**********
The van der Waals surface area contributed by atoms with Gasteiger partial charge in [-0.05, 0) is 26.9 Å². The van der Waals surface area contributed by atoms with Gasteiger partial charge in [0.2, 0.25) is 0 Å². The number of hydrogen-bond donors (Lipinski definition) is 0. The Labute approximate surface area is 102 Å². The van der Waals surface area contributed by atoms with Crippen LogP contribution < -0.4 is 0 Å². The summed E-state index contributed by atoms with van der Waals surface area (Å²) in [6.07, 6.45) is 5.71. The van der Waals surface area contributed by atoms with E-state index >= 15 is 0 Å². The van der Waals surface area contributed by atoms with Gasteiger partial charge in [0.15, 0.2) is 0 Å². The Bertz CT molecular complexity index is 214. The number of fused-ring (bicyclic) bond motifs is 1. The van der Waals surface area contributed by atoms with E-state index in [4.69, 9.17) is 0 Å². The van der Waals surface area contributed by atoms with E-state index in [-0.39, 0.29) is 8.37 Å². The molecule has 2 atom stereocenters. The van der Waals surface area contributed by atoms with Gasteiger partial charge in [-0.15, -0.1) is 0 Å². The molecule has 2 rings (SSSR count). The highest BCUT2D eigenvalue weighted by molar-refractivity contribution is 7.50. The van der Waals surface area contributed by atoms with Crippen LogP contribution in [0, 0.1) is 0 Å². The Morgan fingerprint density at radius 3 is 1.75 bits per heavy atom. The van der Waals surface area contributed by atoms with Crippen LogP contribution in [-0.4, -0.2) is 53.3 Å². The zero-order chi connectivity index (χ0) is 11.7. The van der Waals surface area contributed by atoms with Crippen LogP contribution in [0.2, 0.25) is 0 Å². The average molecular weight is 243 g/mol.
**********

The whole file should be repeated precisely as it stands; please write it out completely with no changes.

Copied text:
The van der Waals surface area contributed by atoms with Gasteiger partial charge in [-0.05, 0) is 26.9 Å². The van der Waals surface area contributed by atoms with Gasteiger partial charge in [0.2, 0.25) is 0 Å². The number of hydrogen-bond donors (Lipinski definition) is 0. The Labute approximate surface area is 102 Å². The van der Waals surface area contributed by atoms with Crippen LogP contribution < -0.4 is 0 Å². The summed E-state index contributed by atoms with van der Waals surface area (Å²) in [6.07, 6.45) is 5.71. The van der Waals surface area contributed by atoms with E-state index >= 15 is 0 Å². The van der Waals surface area contributed by atoms with Gasteiger partial charge in [0.15, 0.2) is 0 Å². The Bertz CT molecular complexity index is 214. The number of fused-ring (bicyclic) bond motifs is 1. The van der Waals surface area contributed by atoms with E-state index in [4.69, 9.17) is 0 Å². The van der Waals surface area contributed by atoms with E-state index in [-0.39, 0.29) is 8.37 Å². The molecule has 2 atom stereocenters. The van der Waals surface area contributed by atoms with Gasteiger partial charge in [-0.15, -0.1) is 0 Å². The molecule has 2 rings (SSSR count). The highest BCUT2D eigenvalue weighted by molar-refractivity contribution is 7.50. The van der Waals surface area contributed by atoms with Crippen LogP contribution in [0, 0.1) is 0 Å². The Morgan fingerprint density at radius 3 is 1.75 bits per heavy atom. The van der Waals surface area contributed by atoms with Crippen LogP contribution in [-0.4, -0.2) is 53.3 Å². The zero-order chi connectivity index (χ0) is 11.7. The van der Waals surface area contributed by atoms with Crippen LogP contribution in [0.2, 0.25) is 0 Å². The average molecular weight is 243 g/mol.